What my work days have consisted of:
- Wake up at 6:45, which is a time I had forgotten existed.
- Get into my rented Toyota Corolla (long story) and drive ~35 minutes to the Milford Proving Grounds, which, it’s worth noting, look like this:
- Find a parking spot for the Corolla, which is one of maybe five foreign cars (hell, non-GM cars) in the employee lot.
- Walk through the underground tunnel to my desk.
- Get in a Chevy Volt, plug my computer into the car, grab data. It’s a little bit like plugging into the Matrix, but I use an ethernet wire instead of a giant brain needle and I don’t learn kung fu.
- Tear like a 70-mile-per-hour, electrically powered, extremely heavy bat out of a parking lot so grievously full it may as well be considered an apt approximation of Hell onto the test track.
- Do a couple of laps on the Oval Track (that’s the middle loop in the above picture that kind of looks like a lamb shank with a lake in the middle of it), then plug the car in to charge.
- Go muddle around trying to figure out how to best air-cool the battery in a future SUV hybrid. In a week or two, this is hopefully going to become “go air-cool the battery in a future SUV hybrid while driving it in the High Feature Test Facility.” The High Feature Test Facility is a room with a car-sized treadmill and the ability to create weather.
- Grab more charge data, do more laps
- Rinse and repeat
So it’s been pretty cool. The Proving Grounds are just massive, and very cool to get to see, let alone drive through. The work is interesting, if straightforward, and seeing how a massive company like GM functions from the inside is a whole different post. What’s been most interesting is discussion of the bailout — or, rather, the fact that no one ever brings it up. It’s just this thing that happened, and no one seems to let on that it was a big deal. In fairness, GM has done pretty well, I think: the US government owns only about a quarter of the stock after GM’s IPO last year, and GM paid back the entirety of the government’s loan — plus interest — in a matter of months (when the government gave them something like five years to pay the money back completely). Someone who actually understands economics should check me here.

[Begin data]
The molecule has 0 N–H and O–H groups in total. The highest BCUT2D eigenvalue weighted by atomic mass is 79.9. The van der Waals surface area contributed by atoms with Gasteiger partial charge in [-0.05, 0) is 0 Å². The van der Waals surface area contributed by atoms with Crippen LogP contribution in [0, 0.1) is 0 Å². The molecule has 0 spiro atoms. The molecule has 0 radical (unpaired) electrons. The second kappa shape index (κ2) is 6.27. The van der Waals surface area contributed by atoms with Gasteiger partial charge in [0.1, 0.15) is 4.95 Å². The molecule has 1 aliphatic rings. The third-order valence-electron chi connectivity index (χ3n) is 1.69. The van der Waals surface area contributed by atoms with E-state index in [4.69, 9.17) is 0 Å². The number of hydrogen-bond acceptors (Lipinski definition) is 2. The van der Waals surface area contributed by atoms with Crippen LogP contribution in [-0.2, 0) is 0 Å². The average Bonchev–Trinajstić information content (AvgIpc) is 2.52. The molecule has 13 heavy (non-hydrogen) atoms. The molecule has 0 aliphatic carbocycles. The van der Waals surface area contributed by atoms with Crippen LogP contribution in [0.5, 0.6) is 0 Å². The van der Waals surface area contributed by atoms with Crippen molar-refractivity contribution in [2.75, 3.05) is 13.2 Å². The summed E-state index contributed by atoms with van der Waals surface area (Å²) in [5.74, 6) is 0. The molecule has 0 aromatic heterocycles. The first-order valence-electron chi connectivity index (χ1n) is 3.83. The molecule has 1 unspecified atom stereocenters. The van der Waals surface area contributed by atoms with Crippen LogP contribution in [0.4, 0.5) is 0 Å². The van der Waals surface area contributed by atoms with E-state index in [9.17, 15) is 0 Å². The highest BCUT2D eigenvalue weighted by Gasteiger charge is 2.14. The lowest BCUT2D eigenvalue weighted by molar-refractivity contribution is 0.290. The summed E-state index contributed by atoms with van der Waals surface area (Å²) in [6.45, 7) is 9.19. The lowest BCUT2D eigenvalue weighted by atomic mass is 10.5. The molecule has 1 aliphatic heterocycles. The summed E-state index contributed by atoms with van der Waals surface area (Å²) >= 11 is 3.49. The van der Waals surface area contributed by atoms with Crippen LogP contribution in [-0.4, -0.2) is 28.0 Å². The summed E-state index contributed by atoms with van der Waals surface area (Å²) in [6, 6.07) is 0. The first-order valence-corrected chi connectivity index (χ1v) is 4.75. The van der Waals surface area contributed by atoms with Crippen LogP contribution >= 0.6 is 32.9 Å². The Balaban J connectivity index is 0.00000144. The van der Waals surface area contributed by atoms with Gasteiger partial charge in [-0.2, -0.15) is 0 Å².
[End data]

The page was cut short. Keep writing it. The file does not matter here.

Also, as long as I’m talking about my internship, if anyone knows who Dan Neil is (or even if you don’t), I recommend his review of the Volt from October of last year, right before the first models hit the market. It includes this quote:
I get it. A lot of people don’t like GM because: 1) the bailout, or 1a) Obama; or 2) the United Auto Workers; or 3) because some Monte Carlo or Cutlass Sierra or deuce-and-a-quarter left them walking a long time ago. That’s understandable. These are sour times. But for the moment, we should suspend our rancor and savor a little American pride. A bunch of Midwestern engineers in bad haircuts and cheap wristwatches just out-engineered every other car company on the planet. And they did it in 29 months while the company they worked for was falling apart around them. That was downright heroic. Somebody ought to make a movie.
Which is pretty vintage Neil. But also really true — the wristwatches are cheap and the Volt is an impressive feat of engineering. Neil goes into the basics of how the Volt works, but here’s the summary: unlike the Toyota Prius, which has a full internal combustion engine and can be driven either in electric or gasoline modes, or the Nissan Leaf, which is a solely electric car, the Volt is a “series hybrid,” which means the only thing connected to the wheels is an electric motor. The small gasoline engine on board isn’t really an engine at all — it’s a generator, used to charge the battery (if needed) while the car moves. So the Volt is more like an electric car with the charging station from your garage inside of it than a traditional hybrid.
Just a bunch of Midwestern engineers pushing the frontiers of automotive technology, no big deal.
A final parting shot: I know they’re very different companies, but Tesla Motors definitely picked the better namesake. Just look at this guy.